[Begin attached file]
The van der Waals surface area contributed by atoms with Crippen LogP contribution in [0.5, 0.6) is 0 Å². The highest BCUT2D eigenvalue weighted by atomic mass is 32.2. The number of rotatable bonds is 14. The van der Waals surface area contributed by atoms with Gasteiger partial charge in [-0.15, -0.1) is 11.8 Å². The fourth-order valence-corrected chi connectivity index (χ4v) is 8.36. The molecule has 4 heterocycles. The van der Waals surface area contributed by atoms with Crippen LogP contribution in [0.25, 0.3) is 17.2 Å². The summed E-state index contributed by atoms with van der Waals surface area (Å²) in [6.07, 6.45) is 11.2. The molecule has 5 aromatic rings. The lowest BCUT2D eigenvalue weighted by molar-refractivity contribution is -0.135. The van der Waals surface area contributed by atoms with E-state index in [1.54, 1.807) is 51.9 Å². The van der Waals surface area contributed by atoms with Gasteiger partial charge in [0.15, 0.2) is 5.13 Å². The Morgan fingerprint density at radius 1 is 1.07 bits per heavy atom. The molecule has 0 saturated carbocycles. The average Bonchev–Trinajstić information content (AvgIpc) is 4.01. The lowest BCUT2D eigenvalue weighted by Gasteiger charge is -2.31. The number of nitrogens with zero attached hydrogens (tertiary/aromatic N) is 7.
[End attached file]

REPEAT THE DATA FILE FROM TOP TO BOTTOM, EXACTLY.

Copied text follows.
The van der Waals surface area contributed by atoms with Crippen LogP contribution in [0.5, 0.6) is 0 Å². The highest BCUT2D eigenvalue weighted by atomic mass is 32.2. The number of rotatable bonds is 14. The van der Waals surface area contributed by atoms with Gasteiger partial charge in [-0.15, -0.1) is 11.8 Å². The fourth-order valence-corrected chi connectivity index (χ4v) is 8.36. The molecule has 4 heterocycles. The van der Waals surface area contributed by atoms with Crippen LogP contribution in [0.25, 0.3) is 17.2 Å². The summed E-state index contributed by atoms with van der Waals surface area (Å²) in [6.07, 6.45) is 11.2. The molecule has 5 aromatic rings. The lowest BCUT2D eigenvalue weighted by molar-refractivity contribution is -0.135. The van der Waals surface area contributed by atoms with E-state index in [1.54, 1.807) is 51.9 Å². The van der Waals surface area contributed by atoms with Gasteiger partial charge in [0.15, 0.2) is 5.13 Å². The Morgan fingerprint density at radius 1 is 1.07 bits per heavy atom. The molecule has 0 saturated carbocycles. The average Bonchev–Trinajstić information content (AvgIpc) is 4.01. The lowest BCUT2D eigenvalue weighted by Gasteiger charge is -2.31. The number of nitrogens with zero attached hydrogens (tertiary/aromatic N) is 7.